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Historical

Page history last edited by PBworks 13 years, 9 months ago

History of rape

 


Ancient History

 

The concept of rape, both as an abduction and in the sexual sense, makes its first appearance in early religious texts.

 

In Greek mythology, for example, the rape of women, as exemplified by the rape of Europa, and male rape, found in the myth of Laius and Chrysippus, were mentioned. Different values were ascribed to the two actions. The rape of Europa by Zeus is represented as an abduction followed by consensual lovemaking, similar perhaps to the rape of Ganymede by Zeus, and went unpunished.

The rape of Chrysippus by Laius, however, is represented in darker terms, and was known in Classical antiquity as "the crime of Laius", a term which came to be applied to all male rape. It was seen as an example of hubris in the original sense of the word, i.e. violent outrage, and its punishment was so severe that it destroyed not only Laius himself, but also his son, Oedipus.

 

In antiquity and until the late Middle Ages, rape was seen in most cultures less as a crime against a particular girl or woman than against the male figure she "belonged" to. Thus, the penalty for rape was often a fine, payable to the father or the husband whose "goods" were "damaged". That position was later replaced in many cultures by the view that the woman, as well as her lord, should share the fine equally.

 

In some laws the woman might be married to the rapist instead of his receiving the legal penalty. This was especially prevalent in laws where the crime of rape did not include, as a necessary part, that it be against the woman's will, thus dividing the crime in the current meaning of rape, and a means for a man and woman to force their families to permit marriage.

 

Pagan Rome

 

In pagan Rome, it was expected that an honorable woman, being raped, would like Lucretia remove the stain on her honor by committing suicide. The failure of Christian women, having been raped in the sack of Rome, to kill themselves was commented on by pagans with shock and horror; St. Augustine dedicated an entire book of The City of God to defending these women's honor and chastity. Early Christianity also maintained, as paganism did not, that slave women were entitled to chastity, and that therefore a slave woman could be raped, and honored as martyrs slave women who resisted their masters.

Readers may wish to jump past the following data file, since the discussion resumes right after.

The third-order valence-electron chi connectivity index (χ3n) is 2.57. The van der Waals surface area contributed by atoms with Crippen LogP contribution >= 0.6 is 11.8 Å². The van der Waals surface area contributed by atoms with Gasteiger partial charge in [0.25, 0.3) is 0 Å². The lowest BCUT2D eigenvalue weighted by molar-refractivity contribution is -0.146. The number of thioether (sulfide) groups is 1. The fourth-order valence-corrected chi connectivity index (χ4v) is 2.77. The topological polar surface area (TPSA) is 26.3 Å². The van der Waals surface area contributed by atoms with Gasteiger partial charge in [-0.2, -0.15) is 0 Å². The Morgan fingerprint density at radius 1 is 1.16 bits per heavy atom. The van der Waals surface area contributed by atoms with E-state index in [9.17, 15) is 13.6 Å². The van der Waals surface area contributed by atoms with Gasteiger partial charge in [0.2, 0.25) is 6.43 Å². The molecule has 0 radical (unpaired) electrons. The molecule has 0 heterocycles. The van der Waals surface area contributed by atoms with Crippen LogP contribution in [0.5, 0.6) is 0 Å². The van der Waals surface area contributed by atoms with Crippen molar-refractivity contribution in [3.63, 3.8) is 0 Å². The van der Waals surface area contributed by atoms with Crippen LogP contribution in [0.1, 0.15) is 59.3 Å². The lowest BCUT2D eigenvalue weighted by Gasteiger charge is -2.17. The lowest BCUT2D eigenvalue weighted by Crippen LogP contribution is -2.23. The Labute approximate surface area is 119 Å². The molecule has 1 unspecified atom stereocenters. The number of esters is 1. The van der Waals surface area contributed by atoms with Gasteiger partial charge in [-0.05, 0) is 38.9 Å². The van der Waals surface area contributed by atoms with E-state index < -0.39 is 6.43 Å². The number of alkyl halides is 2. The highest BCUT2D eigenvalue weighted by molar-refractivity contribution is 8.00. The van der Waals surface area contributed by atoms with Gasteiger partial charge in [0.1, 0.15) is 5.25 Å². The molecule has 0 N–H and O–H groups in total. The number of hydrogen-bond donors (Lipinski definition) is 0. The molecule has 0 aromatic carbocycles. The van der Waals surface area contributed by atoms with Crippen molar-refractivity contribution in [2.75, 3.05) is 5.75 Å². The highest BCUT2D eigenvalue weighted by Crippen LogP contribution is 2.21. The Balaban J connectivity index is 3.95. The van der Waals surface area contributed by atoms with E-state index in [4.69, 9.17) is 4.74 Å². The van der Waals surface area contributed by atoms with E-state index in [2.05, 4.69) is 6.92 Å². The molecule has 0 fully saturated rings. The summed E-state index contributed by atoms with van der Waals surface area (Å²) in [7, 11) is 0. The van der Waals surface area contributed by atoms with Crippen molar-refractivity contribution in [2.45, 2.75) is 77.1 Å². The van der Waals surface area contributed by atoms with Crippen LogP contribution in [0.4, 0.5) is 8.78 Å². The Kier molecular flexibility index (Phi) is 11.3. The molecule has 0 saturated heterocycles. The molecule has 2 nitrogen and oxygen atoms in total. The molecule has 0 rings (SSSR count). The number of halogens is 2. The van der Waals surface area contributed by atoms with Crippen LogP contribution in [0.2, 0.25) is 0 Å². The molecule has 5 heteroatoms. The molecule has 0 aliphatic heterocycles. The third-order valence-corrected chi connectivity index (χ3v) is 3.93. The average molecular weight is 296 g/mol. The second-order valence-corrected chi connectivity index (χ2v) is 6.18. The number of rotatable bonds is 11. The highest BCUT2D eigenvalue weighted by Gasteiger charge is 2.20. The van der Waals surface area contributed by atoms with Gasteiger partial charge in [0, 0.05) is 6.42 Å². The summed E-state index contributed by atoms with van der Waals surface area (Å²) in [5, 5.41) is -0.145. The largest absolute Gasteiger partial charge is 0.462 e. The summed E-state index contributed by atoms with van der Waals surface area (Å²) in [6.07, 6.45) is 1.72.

In Roman law, the crime of rape was not defined by the lack of consent of the woman, but by her removal from her family; the change was described by William Blackstone in his Commentaries on the Laws of England:

 

The civil law of Rome punishes the crime of ravishment with death and confiscation of goods: under which it includes both the offence of forcible abduction, or taking away a woman from her friends, of which we last spoke; and also the present offence of forcibly dishonoring them; either of which, without the other, is in that law, sufficient to constitute a capital crime. Also the stealing away a woman from her parents or guardians, and debauching her, is equally penal by the emperor's edict, whether she consent or is forced: “five volentibus, five nolentibus mulieribus, tale facinus fuerit perpetratum.” And this, in order to take away from women every opportunity of offending in this way; whom the Roman laws suppose never to go astray, without the seduction and arts of the other sex: and therefore, by restraining and making so highly penal the solicitations of the men, they meant to secure effectually the honor of the women...

 

But our English law does not entertain quite such sublime ideas of the honor of either sex, as to lay the blame of a mutual fault upon one of the transgressors only: and therefore makes it a necessary ingredient in the crime of rape, that it must be against the woman's will.

 

 

Rape, in the course of warfare, also dates back to antiquity, ancient enough to have been mentioned in the Bible.

 

Greeks

 

The Ancient Greece, Persian Empire and Ancient Roman troops would routinely rape women and boys in the conquered towns.